Description:The multicultural Yara is also the name of a beautiful green-skinned Brazilian goddess and might make a more unusual spin on Mara or Sara.
Origin:Diminutive of Theodore or Edward
Meaning:"gift of God or wealthy guardian"
Description:Teddy is in some ways one of those midcentury boys' nicknames -- like Jimmy or Bobby or Billy -- yet because it was never that popular, it feels timeless too. The preferred short form of Theodore these days may be Theo and of Edward may be....Edward, but Teddy can work adorably for either and grows up to Ted. And of course, let's not forget the inevitable teddy bear.
Origin:Diminutive of Minerva
Meaning:"of the mind, intellect"
Description:Minnie was wildly popular at the turn of the last century—it was the fifth or sixth most popular name throughout the 1880s—but is completely obscure today. Blame Mickey's girlfriend. Regardless, it's possible that the up and coming trend toward old-fashioned nickname-names—think Maisie, Mamie, Millie—may give Minnie (all on its own, not as a short form of anything) a new moment in the sun. Minnie Driver (born Amelia) has given it some modern celeb cred.
Meaning:"little dark one"
Description:Keira is an attractive girls’ name that's gotten a huge boost from the meteoric rise of Keira Knightley. Original spelling Kiera, which relates more directly to the male Kieran, was the more popular form until the rise of Keira Knightley reversed the order. Both are Anglicized versions of the Irish Ciara.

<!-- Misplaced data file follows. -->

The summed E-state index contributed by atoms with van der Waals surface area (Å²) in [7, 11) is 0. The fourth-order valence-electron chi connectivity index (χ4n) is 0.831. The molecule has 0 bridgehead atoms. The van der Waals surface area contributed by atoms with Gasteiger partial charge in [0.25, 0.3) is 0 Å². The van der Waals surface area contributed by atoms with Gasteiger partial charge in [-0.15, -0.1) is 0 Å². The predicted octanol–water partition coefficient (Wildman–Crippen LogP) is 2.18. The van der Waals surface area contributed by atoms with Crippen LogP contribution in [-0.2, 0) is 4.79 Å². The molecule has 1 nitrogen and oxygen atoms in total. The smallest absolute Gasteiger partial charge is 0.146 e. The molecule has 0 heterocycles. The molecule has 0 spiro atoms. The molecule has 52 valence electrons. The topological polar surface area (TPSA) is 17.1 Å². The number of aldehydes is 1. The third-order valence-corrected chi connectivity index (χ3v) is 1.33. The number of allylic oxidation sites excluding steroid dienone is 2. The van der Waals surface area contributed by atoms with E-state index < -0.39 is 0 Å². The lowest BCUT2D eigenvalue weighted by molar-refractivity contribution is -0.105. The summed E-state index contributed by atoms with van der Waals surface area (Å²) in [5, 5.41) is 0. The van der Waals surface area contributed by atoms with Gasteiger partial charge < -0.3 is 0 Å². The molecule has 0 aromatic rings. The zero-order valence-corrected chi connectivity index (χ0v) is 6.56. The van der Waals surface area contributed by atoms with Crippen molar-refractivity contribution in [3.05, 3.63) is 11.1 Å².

Meaning:"little and fiery"
Description:Aiden in all its spelling variations is the anglicized version of the Irish Aodhán, which was originally a pet form of the Irish name Aodh (pronounced 'ee'), who was the old Celtic god of the sun and fire. St. Aidan was a famous seventh century Irish saint, noted for his kindness and generosity and for spreading Christianity.
Origin:Diminutive of Louise or Lucy, or Arabic
Description:Lula has a firecracker personality, a singing and dancing extrovert. Interesting that Lulu was a Top 100 name when the Social Security list was born in 1880, but it's been sliding ever since and has not been in the Top 1000 for decades. Modern parents in love with Lulu might well reverse that trend.
Origin:French variation of Marcellus
Description:Marcel, despite distinguished namesakes including Proust and Duchamp, suffers from a terminal headwaiter image in this country. But along with its sister name Marcella and French variation (and Jolie-Pitt pick) Marcheline, Marcel may be on the brink of a style renaissance.
Origin:French literary nickname